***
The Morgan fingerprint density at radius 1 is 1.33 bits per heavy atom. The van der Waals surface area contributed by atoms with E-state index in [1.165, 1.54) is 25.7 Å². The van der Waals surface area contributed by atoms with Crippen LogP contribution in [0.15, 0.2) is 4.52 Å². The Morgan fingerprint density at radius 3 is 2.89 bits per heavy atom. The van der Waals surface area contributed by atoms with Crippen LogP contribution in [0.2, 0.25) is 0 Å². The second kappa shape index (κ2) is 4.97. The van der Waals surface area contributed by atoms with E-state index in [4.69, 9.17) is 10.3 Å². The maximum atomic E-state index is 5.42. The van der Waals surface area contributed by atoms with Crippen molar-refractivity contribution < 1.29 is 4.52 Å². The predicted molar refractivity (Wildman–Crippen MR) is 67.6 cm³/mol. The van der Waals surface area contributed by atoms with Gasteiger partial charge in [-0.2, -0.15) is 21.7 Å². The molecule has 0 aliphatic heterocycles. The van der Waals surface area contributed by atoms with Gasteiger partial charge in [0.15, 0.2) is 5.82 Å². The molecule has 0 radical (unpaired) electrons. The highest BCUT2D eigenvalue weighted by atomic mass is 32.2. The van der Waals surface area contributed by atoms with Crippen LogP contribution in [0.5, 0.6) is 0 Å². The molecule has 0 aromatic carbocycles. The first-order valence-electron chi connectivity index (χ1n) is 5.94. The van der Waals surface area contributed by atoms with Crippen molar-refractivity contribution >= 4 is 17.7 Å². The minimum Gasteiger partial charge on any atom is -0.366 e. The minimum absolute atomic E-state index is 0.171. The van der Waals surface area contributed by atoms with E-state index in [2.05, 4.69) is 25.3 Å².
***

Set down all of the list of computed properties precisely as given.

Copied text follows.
The Morgan fingerprint density at radius 1 is 1.33 bits per heavy atom. The van der Waals surface area contributed by atoms with E-state index in [1.165, 1.54) is 25.7 Å². The van der Waals surface area contributed by atoms with Crippen LogP contribution in [0.15, 0.2) is 4.52 Å². The Morgan fingerprint density at radius 3 is 2.89 bits per heavy atom. The van der Waals surface area contributed by atoms with Crippen LogP contribution in [0.2, 0.25) is 0 Å². The second kappa shape index (κ2) is 4.97. The van der Waals surface area contributed by atoms with E-state index in [4.69, 9.17) is 10.3 Å². The maximum atomic E-state index is 5.42. The van der Waals surface area contributed by atoms with Crippen molar-refractivity contribution < 1.29 is 4.52 Å². The predicted molar refractivity (Wildman–Crippen MR) is 67.6 cm³/mol. The van der Waals surface area contributed by atoms with Gasteiger partial charge in [-0.2, -0.15) is 21.7 Å². The molecule has 0 aliphatic heterocycles. The van der Waals surface area contributed by atoms with Gasteiger partial charge in [0.15, 0.2) is 5.82 Å². The molecule has 0 radical (unpaired) electrons. The highest BCUT2D eigenvalue weighted by atomic mass is 32.2. The van der Waals surface area contributed by atoms with Crippen LogP contribution in [0.5, 0.6) is 0 Å². The molecule has 0 aromatic carbocycles. The first-order valence-electron chi connectivity index (χ1n) is 5.94. The van der Waals surface area contributed by atoms with Crippen molar-refractivity contribution >= 4 is 17.7 Å². The minimum Gasteiger partial charge on any atom is -0.366 e. The minimum absolute atomic E-state index is 0.171. The van der Waals surface area contributed by atoms with E-state index in [2.05, 4.69) is 25.3 Å².